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Features Live Action Movies

The Railway Children Return

Director – Morgan Matthews – 2022 – UK – Cert. PG – 98m

***1/2

Almost four decades after the events in The Railway Children, three siblings are evacuated from the wartime bombing raids of Salford to the safer Yorkshire countryside– out in cinemas on Friday, July 15th

In 1944, with Britain at war and German bombing intensifying, children are being evacuated from the cities to the countryside, leaving their parents to live with substitute parents and / or families for the duration. Thus, in Salford, their mother puts Lily (Beau Gadsdon), Angela (Jessica Baglow) and Ted (Zac Cudby) on a train to the small country town of Oakworth in Yorkshire. Arriving with many other children, they wait to be assigned to a family.

However, because there are three of them – and possibly also because Angela has got rid of the smart dress that her mother made her wear for a more comfortable outfit – no family is forthcoming. So grandmother Bobbie (Jenny Agutter, reprising her role from The Railway Children, Lionel Jeffries, 1970) persuades her daughter Annie (Sheridan Smith), the local headmistress, to take the trio even though the latter isn’t sure they can manage three, and the three children move in to their new home, The Three Chimneys.… Read the rest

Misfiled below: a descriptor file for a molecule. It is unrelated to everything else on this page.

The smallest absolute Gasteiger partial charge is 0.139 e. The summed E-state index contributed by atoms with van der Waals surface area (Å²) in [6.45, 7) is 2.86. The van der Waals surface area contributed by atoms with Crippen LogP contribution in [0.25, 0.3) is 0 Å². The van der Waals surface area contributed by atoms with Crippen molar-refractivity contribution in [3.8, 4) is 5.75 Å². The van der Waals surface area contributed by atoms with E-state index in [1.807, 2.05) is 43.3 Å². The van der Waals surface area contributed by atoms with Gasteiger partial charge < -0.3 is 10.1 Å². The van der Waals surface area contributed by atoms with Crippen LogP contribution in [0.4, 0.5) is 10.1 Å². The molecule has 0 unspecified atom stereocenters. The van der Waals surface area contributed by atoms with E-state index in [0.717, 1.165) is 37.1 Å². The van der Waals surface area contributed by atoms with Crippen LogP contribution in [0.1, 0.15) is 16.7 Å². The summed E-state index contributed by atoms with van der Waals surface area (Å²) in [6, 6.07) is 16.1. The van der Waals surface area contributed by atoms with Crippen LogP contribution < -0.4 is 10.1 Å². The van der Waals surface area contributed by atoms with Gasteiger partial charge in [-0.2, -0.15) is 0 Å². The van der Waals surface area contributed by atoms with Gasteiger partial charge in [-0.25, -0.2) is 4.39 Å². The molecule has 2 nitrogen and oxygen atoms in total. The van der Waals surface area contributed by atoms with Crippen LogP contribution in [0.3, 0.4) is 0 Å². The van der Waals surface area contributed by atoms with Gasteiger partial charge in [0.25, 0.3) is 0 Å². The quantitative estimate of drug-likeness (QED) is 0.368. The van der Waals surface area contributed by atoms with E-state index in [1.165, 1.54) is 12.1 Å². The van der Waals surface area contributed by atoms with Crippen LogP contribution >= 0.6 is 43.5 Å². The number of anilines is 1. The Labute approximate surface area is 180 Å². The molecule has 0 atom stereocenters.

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Features Live Action Movies

Limbo

Director – Ben Sharrock – 2020 – UK – Cert. N/C 15+ – 103m

****1/2

Immigrants are holed up in a rundown house on a bleak Scottish island as they await letters granting their requests for asylum in the UK on MUBI from Thursday, September 23rd

A smiley chalked on a blackboard. A woman’s austere face suggesting exactly the opposite. Instructors Helga (Sidse Babett Knudsen) and Boris (Kenneth Collard) are demonstrating how a man should behave towards a woman dancing to pop music. Helga’s top looks far too proper and her skirt both far too formal and long for a good night out, as if she were dressed for work in an office. Boris is admonished for first resting his head on Helga’s clothed breast then putting his hands on her bottom. “Now, can anyone tell me what Boris did wrong,” she asks the group of stunned men watching, seated.

Behind her on the blackboard are the words, “Cultural Awareness 101. Sex. Is a smile an invitation?”

Welcome (or maybe not) to the world of an asylum seeker from Syria placed on a remote Scots island. Welcome (or maybe not) to the UK’s Hostile Environment.

A rudimentary training centre.… Read the rest

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Features Live Action Movies